Ages and Stages: What Do You See? Adolescents and College Students. (Pedagogy Saturday VI)

American Music Teacher, October-November 2002 | Go to article overview

Ages and Stages: What Do You See? Adolescents and College Students. (Pedagogy Saturday VI)


Edward Adelson, moderator

A distinguished panel of three music educators and two child development experts were brought together during an afternoon panel discussion to react to a series of video clips of studio teachers interacting with adolescent and college-aged students.

The child development specialists--Judith Piercy from Ohio University and Kim Dolgin from Ohio Wesleyan University--had been asked to view the clips in advance. The music specialists--professors Gerald Fischbach from the University of Maryland, Barbara Honn from the University of Cincinnati and Sylvia Wang from Northwestern University--were viewing the taped examples of teaching for the first time. Taped examples were solicited from among the MTNA membership during the autumn that preceded Pedagogy Saturday, with a subset of these tapes forwarded to Piercy and Dolgin for their review. Input from these two developmental psychology experts led to a final list of four examples, or about twenty minutes of teaching on tape, for use during the panel discussion. The taped examples viewed during the session included group and individual teaching at the college and high school levels. The panel and the capacity audience examined the relationships exhibited on the tapes between the teacher and young adult student, and participated in a lively exchange of ideas.

What can teachers do to effectively connect with their adolescent students? The taped examples, the insightful comments of the panelists, and the helpful questions and thoughts of audience members suggested that there are some over-arching principles that can help guide teachers of young adults:

* Adolescents and young adults appear to thrive when they can have some ownership of the learning process. Effective teaching as viewed on the tapes seemed to empower the students to be active participants to arrive at conclusions about musical issues. Effective teaching of this age group often involves the kind of guidance that allows students to take ownership of questions and develop a personal understanding of issues.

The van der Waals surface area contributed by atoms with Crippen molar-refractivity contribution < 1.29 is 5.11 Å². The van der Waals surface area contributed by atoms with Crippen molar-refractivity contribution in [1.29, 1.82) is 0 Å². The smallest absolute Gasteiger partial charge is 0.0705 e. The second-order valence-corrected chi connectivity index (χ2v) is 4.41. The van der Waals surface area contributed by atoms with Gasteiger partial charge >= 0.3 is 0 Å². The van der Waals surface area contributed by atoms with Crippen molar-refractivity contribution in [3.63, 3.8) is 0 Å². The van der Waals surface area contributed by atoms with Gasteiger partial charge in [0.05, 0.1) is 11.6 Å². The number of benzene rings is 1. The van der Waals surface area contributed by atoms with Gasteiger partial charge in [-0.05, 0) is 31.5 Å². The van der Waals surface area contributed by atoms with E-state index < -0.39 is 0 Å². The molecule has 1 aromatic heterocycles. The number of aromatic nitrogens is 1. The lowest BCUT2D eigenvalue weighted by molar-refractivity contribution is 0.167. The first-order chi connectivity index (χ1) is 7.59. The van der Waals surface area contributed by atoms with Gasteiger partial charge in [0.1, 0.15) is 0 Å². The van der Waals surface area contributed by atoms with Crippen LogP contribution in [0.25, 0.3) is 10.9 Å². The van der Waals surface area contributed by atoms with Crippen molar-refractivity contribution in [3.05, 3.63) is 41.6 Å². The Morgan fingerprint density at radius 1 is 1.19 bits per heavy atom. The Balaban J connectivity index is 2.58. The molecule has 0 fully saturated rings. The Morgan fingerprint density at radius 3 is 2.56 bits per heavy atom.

* Students in this age group are extremely curious and seem to be most actively engaged when confronted with a large number of interesting possibilities for solving a musical or technical problem. Being overly restrictive about possible solutions to technical issues or musical interpretations can be perceived by the adolescent as stifling.

* Creative energy is born out of the attempts to get a passage right, working through, celebrating, and not on avoiding frustration, but rather using the passion and energy the student brings to his or her work as an opportunity for intense explorations of artistic issues. The heightened and intensified emotions associated with adolescence can in fact be channeled into productive, energetic learning when the teacher provides the space, encouragement and patience needed for the student to explore new challenges.

* Physical activities can, for this age group, really assist in bringing to the student a heightened awareness of musical and technical possibilities. Thus, moving to the music or gesturing can translate into a technically more proficient performance.

* Overly didactic or dogmatic teaching can frustrate the adolescent/young adult, resulting in a withdrawal from the task at hand, and thus an apparent loss of interest in the artistic product. Life, for the young adult, is a grand adventure to be shared with the teacher. Resentment often builds up as the student feels "taught at" rather than encouraged to become his or her own person.

The vivid musical examples viewed by the panelists and audience, the ability of the panelists to focus on the issues presented in the taped examples of motivating and assisting young adult students, and the very insightful audience commentary, all made for a session that productively glimpsed some of the ways teachers can take advantage of the remarkable energy and passion they confront when in the presence of their adolescent/young adult students. …

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